COMMENT: Can they really be that tone deaf? Or just willfully ignorant? Whatever it is, those pundits claiming confusion over Jose Mourinho's "manhunt" comments need to get out of their bubble and take a closer look at what the Manchester United manager has faced this season.
It's not genius. It's not perceptive. Need to know why Mourinho is always scowling? It's easy. Take a look at the coverage. A serious look. This isn't about criticising a manager's tactics. His approach. Even his response to criticism. This has become personal. Nasty. Ugly. But not from the manager. No. This is all one way traffic. And this is why Mourinho talked about a "manhunt" after that glorious comeback against Newcastle United.
Rio Ferdinand branded the Mourinho claims as "laughable". Paul Scholes wished the manager "would stop moaning". Between the two of them, Ferdinand and Scholes boast over 800 appearances for United. But you can wager they've never had a national newspaper brand them as a "stain on football". Just as you can bet neither has been described as "drowning in his own bile". Indeed, another claim this season is Mourinho hasn't just damaged United, but has "soiled" the entire Premier League brand.
For certain journalists. For certain media sources. This is personal. They've thrown it all in. Personally invested everything in seeing Mourinho gone. There's no way back now. How does a writer who, in terms of profile, regards himself at the level of Mourinho, find a way to portray something positive about a man whom you've described as a "stain" not a month earlier? The short answer is you can't.
Yes, Mourinho has snapped back. But he's never taken it to a personal level. He's not singled out an individual reporter to call him a "stain" on journalism. He's not pointed a finger at an op-ed writer (if any of them actually venture to a presser these days) and described his work as "bile". But this is what he's having to face down this season - and you'd like to think there'd be at least some ex-pros who could relate.
Do they open the newspaper in the morning? Scan the news sites online? As much as those sitting on the TV sofas are claiming bewilderment at Mourinho's response, the very same accusation can be leveled at them for missing how toxic some sources have become towards the Portuguese. Even Mike Ashley, the much beleaguered Newcastle United owner, has had Dennis Wise and Tony Jimenez fighting his corner in the press this season...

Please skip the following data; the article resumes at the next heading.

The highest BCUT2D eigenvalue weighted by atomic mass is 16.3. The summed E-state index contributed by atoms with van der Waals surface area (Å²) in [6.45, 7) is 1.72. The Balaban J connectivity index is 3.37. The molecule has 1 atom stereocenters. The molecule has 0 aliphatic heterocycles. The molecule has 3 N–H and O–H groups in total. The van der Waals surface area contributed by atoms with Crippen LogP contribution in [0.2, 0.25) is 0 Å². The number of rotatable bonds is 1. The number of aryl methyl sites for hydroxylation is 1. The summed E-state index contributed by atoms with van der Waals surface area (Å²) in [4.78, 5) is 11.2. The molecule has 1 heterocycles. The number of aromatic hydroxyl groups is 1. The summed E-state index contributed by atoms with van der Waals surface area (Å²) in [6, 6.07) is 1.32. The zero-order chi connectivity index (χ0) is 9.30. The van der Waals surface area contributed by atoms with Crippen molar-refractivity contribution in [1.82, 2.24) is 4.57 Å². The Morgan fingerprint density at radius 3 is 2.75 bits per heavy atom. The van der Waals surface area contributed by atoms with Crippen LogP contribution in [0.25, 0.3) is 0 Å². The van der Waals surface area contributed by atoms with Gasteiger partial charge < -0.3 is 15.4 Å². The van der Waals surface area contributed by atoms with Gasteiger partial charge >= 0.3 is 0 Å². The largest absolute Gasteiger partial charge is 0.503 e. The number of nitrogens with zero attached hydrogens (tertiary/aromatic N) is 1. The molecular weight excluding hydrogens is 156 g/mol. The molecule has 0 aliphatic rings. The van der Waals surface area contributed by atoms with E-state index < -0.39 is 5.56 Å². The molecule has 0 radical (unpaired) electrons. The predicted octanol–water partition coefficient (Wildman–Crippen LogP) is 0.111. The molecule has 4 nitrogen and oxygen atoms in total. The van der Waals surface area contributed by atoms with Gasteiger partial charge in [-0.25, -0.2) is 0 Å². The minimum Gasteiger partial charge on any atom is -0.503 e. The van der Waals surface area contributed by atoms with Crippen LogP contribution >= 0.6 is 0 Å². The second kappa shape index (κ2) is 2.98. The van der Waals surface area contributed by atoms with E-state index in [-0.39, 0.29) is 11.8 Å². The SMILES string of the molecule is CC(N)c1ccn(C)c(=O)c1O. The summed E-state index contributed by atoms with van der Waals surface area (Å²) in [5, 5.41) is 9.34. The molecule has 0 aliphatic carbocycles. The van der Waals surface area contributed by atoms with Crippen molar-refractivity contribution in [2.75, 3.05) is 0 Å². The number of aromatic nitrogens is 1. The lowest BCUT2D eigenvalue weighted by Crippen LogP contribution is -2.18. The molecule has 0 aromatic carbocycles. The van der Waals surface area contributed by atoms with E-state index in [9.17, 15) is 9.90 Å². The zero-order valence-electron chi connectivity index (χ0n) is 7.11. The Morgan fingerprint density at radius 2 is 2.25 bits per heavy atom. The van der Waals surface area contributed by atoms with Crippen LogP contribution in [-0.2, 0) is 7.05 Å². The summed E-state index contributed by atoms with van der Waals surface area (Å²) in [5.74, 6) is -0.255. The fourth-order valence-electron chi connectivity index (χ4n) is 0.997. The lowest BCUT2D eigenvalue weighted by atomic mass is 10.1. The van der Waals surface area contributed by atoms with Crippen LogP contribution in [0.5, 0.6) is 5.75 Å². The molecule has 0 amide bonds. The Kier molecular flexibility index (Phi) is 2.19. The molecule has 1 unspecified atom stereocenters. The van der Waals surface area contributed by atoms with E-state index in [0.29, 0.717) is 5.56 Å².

Of course, there'll be some who say Mourinho should just take it in the chin. Turn the other cheek. But that's not Mourinho. That's not how he's made. The idea that the same man who all those years ago created an opportunity for himself. Who convinced Sir Bobby Robson at Sporting CP to give him a job as a translator. Who fought with everything he had to build a dream career for himself. The idea that same man is now going to meekly acquiesce. To allow others to define him in such a personal, vindictive way. It's ridiculous.
No-one owns this game. No opinion is rock solid correct. This game has a wonderful way of leaving even the most self assured with egg on their face. Going into the weekend, one scribe described Mourinho and Rafa Benitez as yesterday's men. It was the entertainers who were the future. Jurgen Klopp and Pep Guardiola. That's whom every manager should aspire to be. Yet by Sunday night, Liverpool and Manchester City had played out a drab stalemate at Anfield and 24 hours on, we were all still trying to recover from the five-goal thriller at Old Trafford. For the actors in this game, the only certainty is the uncertainty.
Yes, Mourinho doesn't help himself. And yes, United could do with a cheer leader at the head of the club. But that's just it. That's Mourinho. He's flawed. Like all of us.
But it's no flaw to want to defend yourself. To fight back. With it all now so personal, believing Mourinho will simply doff his cap and accept it is the stuff of, well, the same that had him being sacked this weekend...